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Located on a rather nondescript industrial estate in a suburb of Leicester you'll find an equally nondescript warehouse unit. Nestled amongst the usual glut of logistics companies and scrap metal merchants, the building in question once housed a firm that was poised to dramatically alter the world of interactive entertainment as we know it, and worked with such illustrious partners as Sega, Atari, Ford and IBM.

That company was Virtuality. Founded by a dashing and charismatic Phd graduate by the name of Jonathan D. Waldern, it placed the UK at the vanguard of a Virtual Reality revolution that captured the imagination of millions before collapsing spectacularly amid unfulfilled promises and public apathy.

The genesis of VR begins a few years prior to Virtuality's birth in its grey and uninspiring industrial surroundings. The technology was born outside of the entertainment industry, with NASA and the US Air Force cooking up what would prove to be the first VR systems, intended primarily for training and research. The late '80s and very early '90s saw much academic interest in the potential of VR, but typically, it took a slice of Hollywood hokum to really jettison the concept into the global consciousness and create a new buzzword for the masses.

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Yesterday I decided to try an experiment: I solicited reader requests for news photos. I asked people on Twitter and Google+, "Would you like to see a good photo of a particular subject? A high-res version of a photo you've already seen somewhere else? A photo from a particular photographer or event? If I have access and can find it, I'll try to post it" (details). The response was great, the subject matter was varied, and the task of finding the images and composing this entry was great fun. Images ranged from massive solar flares to tiny insects, taken in places from Thailand to outer space. If you enjoy this experiment, let me know in the comments, and I may develop it into a more regular feature. To all those who made requests, thanks so much, I hope you like what I was able to find. [29 photos]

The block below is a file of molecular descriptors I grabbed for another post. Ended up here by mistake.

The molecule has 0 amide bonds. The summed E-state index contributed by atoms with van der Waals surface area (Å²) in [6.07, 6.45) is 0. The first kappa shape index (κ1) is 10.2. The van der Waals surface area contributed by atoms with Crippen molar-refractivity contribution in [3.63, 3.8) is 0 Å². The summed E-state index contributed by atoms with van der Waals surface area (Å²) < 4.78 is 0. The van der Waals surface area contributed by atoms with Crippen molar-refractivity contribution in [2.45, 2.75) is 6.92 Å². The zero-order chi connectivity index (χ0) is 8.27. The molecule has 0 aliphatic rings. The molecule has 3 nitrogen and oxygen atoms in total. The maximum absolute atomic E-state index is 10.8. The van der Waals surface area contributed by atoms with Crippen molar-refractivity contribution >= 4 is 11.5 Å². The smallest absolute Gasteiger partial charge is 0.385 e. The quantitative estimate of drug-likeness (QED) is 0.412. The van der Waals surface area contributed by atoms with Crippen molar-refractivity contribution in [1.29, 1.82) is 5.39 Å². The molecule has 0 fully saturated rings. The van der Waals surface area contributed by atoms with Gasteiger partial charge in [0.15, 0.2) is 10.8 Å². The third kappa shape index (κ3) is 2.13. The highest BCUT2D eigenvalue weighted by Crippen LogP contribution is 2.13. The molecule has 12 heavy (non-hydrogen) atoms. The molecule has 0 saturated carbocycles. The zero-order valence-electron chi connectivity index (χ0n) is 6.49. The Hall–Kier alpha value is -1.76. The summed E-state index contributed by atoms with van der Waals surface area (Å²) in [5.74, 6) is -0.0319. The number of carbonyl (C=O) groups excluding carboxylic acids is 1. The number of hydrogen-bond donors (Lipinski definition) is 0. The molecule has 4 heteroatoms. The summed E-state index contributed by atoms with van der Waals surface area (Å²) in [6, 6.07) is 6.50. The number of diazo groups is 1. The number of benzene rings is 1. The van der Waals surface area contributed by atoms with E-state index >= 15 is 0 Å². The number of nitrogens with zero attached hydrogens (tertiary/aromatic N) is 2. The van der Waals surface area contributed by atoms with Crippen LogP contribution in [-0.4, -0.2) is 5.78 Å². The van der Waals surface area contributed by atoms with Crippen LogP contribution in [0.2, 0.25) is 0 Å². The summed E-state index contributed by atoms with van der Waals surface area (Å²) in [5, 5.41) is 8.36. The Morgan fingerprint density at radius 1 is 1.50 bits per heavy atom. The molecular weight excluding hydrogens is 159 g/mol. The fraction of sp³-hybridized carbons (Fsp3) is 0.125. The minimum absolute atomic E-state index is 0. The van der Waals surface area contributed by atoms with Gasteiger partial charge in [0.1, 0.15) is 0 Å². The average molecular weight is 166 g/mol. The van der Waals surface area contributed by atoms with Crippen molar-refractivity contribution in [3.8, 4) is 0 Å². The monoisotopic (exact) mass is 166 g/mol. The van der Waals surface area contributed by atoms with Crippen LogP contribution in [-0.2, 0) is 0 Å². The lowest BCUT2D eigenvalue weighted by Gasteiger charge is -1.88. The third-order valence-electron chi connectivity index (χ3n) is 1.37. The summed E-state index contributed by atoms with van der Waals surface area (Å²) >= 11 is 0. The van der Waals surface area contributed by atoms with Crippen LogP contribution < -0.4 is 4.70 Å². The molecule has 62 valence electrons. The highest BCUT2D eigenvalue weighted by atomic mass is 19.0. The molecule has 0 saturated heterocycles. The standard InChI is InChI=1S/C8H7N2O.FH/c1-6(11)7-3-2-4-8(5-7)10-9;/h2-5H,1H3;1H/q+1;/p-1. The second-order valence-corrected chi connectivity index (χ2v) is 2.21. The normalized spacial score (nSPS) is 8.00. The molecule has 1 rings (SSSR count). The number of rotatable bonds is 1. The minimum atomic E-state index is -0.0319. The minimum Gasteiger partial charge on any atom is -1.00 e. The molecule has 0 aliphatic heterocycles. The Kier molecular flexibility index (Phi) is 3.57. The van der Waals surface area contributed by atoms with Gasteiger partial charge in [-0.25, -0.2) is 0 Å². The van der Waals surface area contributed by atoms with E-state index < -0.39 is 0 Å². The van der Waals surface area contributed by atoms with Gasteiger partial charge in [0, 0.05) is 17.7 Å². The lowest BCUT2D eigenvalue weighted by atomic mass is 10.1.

Beth Winter (@bwinter) and Spidler both asked for a higher resolution version of "Anonymous in Polish parliament". -- Lawmakers from the leftist Palikot's Movement cover their faces with masks as they protest against ACTA, or the Anti-Counterfeiting Trade Agreement, during a parliament session, in Warsaw, Poland, on January 26, 2012, after the Polish government signed the agreement. Poland's plans to sign ACTA sparked attacks on Polish government websites and street protests in several Polish cities this week. (AP Photo/Alik Keplicz)

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As the war in Afghanistan passes the 10-year mark, the security outlook still looks bleak. Nevertheless, the Obama administration has just asked the Pentagon for initial recommendations for the U.S. troop presence in Afghanistan in 2014 -- the first step in planning the final U.S. withdrawal. According to the Associated Press, as of yesterday, November 1, 2011, at least 1,704 members of the U.S. military had died in Afghanistan. U.S. diplomats are now asking Afghanistan's neighbors to sign on to an ambitious plan for the future of Central Asia -- ambitiously being called the "New Silk Road" -- that would link the infrastructure of surrounding countries from Kazakhstan to India. Gathered here are images from there over the past month, part of an ongoing monthly series on Afghanistan. [41 photos]

A severely wounded US Marine hit by an Improvised Explosive Device (IED) is carried by his comrades to a medevac helicopter of U.S. Army's Task Force Lift "Dust Off", Charlie Company 1-171 Aviation Regiment to be airlifted in Helmand province, on October 31, 2011. The Marine was hit by an IED, lost both his legs and fights for his life. (Behrouz Mehri/AFP/Getty Images)